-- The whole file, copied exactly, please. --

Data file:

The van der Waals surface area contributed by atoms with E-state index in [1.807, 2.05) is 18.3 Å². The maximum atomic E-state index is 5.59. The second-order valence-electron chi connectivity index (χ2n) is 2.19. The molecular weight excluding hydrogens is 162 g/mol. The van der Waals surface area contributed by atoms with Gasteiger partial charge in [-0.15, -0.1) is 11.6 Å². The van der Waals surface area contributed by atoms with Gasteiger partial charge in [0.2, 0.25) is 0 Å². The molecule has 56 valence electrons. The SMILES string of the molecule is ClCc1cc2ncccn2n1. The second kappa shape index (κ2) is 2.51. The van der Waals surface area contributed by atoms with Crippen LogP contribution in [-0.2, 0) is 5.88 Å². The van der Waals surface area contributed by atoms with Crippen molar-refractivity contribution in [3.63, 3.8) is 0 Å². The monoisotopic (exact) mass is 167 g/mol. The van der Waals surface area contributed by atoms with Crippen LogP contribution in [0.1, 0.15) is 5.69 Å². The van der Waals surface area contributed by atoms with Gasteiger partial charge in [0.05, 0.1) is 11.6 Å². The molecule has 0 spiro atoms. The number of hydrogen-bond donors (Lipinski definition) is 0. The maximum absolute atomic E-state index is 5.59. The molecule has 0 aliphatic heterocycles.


The van der Waals surface area contributed by atoms with E-state index in [1.807, 2.05) is 18.3 Å². The maximum atomic E-state index is 5.59. The second-order valence-electron chi connectivity index (χ2n) is 2.19. The molecular weight excluding hydrogens is 162 g/mol. The van der Waals surface area contributed by atoms with Gasteiger partial charge in [-0.15, -0.1) is 11.6 Å². The van der Waals surface area contributed by atoms with Gasteiger partial charge in [0.2, 0.25) is 0 Å². The molecule has 56 valence electrons. The SMILES string of the molecule is ClCc1cc2ncccn2n1. The second kappa shape index (κ2) is 2.51. The van der Waals surface area contributed by atoms with Crippen LogP contribution in [-0.2, 0) is 5.88 Å². The van der Waals surface area contributed by atoms with Crippen molar-refractivity contribution in [3.63, 3.8) is 0 Å². The monoisotopic (exact) mass is 167 g/mol. The van der Waals surface area contributed by atoms with Crippen LogP contribution in [0.1, 0.15) is 5.69 Å². The van der Waals surface area contributed by atoms with Gasteiger partial charge in [0.05, 0.1) is 11.6 Å². The molecule has 0 spiro atoms. The number of hydrogen-bond donors (Lipinski definition) is 0. The maximum absolute atomic E-state index is 5.59. The molecule has 0 aliphatic heterocycles.